The cosmic dust analyser onboard cassini: ten years of discoveries

R. Srama, S. Kempf, G. Moragas-klostermeyer, N. Altobelli, S. Auer, U. Beckmann, S. Bugiel, M. Burton, T. Economomou, H. Fechtig, K. Fiege, S. F. Green, M. Grande, O. Havnes, J. K. Hillier, S. Helfert, M. Horanyi, S. Hsu, E. Igenbergs, E. K. JessbergerT. V. Johnson, E. Khalisi, H. Krüger, G. Matt, A. Mocker, P. Lamy, G. Linkert, F. Lura, D. Möhlmann, G. E. Morfill, K. Otto, F. Postberg, M. Roy, Johanna L Schmidt, G. H. Schwehm, F. Spahn, V. Sterken, J. Svestka, V. Tschernjawski, E. Grün, H.-p. Röser

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The interplanetary space probe Cassini/Huygens reached Saturn in July 2004 after 7 years of cruise phase. The German cosmic dust analyser (CDA) was developed under the leadership of the Max Planck Institute for Nuclear Physics in Heidelberg under the support of the DLR e.V. This instrument measures the interplanetary, interstellar and planetary dust in our solar system since 1999 and provided unique discoveries. In 1999, CDA detected interstellar dust in the inner solar system followed by the detection of electrical charges of interplanetary dust grains during the cruise phase between Earth and Jupiter. The instrument determined the composition of interplanetary dust and the nanometre-sized dust streams originating from Jupiter’s moon Io. During the approach to Saturn in 2004, similar streams of submicron grains with speeds in the order of 100 km/s were detected from Saturn’s inner and outer ring system and are released to the interplanetary magnetic field. Since 2004 CDA measured more than one million dust impacts characterising the dust environment of Saturn. The instrument is one of the three experiments which discovered the active ice geysers located at the south pole of Saturn’s moon Enceladus in 2005. Later, a detailed compositional analysis of the water ice grains in Saturn’s E ring system led to the discovery of large reservoirs of liquid water (oceans) below the icy crust of Enceladus. Finally, the determination of the dust-magnetosphere interaction and the discovery of the extended E ring (at least twice as large as predicted) allowed the definition of a dynamical dust model of Saturn’s E ring describing the observed properties. This paper summarizes the discoveries of a 10-year story of success based on reliable measurements with the most advanced dust detector flown in space until today. This paper focuses on cruise results and findings achieved at Saturn with a focus on flux and density measurements. CDA discoveries related to the detailed dust stream dynamics, E ring dynamics, its vertical profile and E ring compositional analysis are published elsewhere (see Hus et al. in AIP Conference Proccedings 1216:510–513, 2010; Hsu et al. in Icarus 206:653–661, 2010; Kempf et al. in Icarus 193:420, 2008; 206(2):446, 2010; Postberg et al. in Icarus 193(2):438, 2008; Nature 459:1098, 2009; Nature, 2011, doi:10.1038/nature10175).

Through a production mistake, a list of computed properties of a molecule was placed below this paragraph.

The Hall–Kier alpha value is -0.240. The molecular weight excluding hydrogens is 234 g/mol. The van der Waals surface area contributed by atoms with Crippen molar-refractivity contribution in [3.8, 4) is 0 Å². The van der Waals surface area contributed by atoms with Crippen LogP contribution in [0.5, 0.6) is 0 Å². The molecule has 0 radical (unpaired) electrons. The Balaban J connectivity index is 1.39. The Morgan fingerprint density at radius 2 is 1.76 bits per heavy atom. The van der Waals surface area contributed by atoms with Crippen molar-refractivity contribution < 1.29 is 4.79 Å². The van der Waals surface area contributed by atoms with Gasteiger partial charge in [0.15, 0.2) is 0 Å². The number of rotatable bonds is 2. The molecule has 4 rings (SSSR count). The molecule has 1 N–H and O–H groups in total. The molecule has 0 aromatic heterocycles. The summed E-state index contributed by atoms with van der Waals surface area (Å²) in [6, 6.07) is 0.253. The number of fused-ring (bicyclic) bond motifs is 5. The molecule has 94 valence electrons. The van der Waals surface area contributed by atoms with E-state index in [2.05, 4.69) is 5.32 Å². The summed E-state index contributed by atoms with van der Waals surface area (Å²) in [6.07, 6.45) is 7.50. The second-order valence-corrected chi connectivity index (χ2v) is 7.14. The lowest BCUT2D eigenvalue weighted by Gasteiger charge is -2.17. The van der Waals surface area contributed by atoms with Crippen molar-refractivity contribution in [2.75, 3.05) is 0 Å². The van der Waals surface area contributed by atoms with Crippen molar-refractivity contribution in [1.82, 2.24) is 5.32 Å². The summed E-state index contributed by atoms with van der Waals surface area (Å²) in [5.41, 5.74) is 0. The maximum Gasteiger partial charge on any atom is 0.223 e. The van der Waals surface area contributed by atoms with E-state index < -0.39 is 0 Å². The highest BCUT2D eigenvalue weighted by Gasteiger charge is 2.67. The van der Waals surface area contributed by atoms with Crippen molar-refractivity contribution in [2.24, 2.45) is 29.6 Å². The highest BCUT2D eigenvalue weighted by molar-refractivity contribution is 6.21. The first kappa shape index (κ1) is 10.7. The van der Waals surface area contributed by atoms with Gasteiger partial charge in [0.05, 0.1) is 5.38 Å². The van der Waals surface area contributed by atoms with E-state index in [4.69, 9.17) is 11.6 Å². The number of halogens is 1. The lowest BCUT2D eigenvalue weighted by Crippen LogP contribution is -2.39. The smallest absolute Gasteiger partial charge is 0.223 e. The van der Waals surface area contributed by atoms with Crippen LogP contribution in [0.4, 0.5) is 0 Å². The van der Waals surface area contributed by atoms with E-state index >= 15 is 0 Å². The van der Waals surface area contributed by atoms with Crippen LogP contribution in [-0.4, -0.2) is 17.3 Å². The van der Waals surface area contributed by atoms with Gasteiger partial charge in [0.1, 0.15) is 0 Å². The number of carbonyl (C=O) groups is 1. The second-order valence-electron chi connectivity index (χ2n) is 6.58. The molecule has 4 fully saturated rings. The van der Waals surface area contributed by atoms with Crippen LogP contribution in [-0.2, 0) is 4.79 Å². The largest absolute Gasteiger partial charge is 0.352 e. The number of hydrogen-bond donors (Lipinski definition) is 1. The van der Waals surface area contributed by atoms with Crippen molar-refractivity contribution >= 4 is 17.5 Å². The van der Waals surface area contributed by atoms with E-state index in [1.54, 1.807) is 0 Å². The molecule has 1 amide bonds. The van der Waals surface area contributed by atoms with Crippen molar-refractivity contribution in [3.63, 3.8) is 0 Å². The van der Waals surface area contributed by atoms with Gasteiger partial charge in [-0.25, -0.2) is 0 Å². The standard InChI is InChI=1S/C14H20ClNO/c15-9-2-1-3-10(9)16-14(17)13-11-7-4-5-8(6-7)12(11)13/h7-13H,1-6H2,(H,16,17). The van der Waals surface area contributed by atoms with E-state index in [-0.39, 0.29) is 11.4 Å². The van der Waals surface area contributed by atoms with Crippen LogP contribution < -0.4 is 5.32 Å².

Original languageEnglish
Pages (from-to)3-16
JournalCEAS Space Journal
Issue number1-4
Publication statusPublished - 01 Dec 2011


  • cosmic dust layer
  • Cassini
  • CDA
  • Interplanetary dust
  • interstellar dust
  • planetary ring
  • E ring
  • Enceladus
  • cosmochemistry
  • Saturn
  • water ice
  • geyser
  • impact ionisation
  • PVDF


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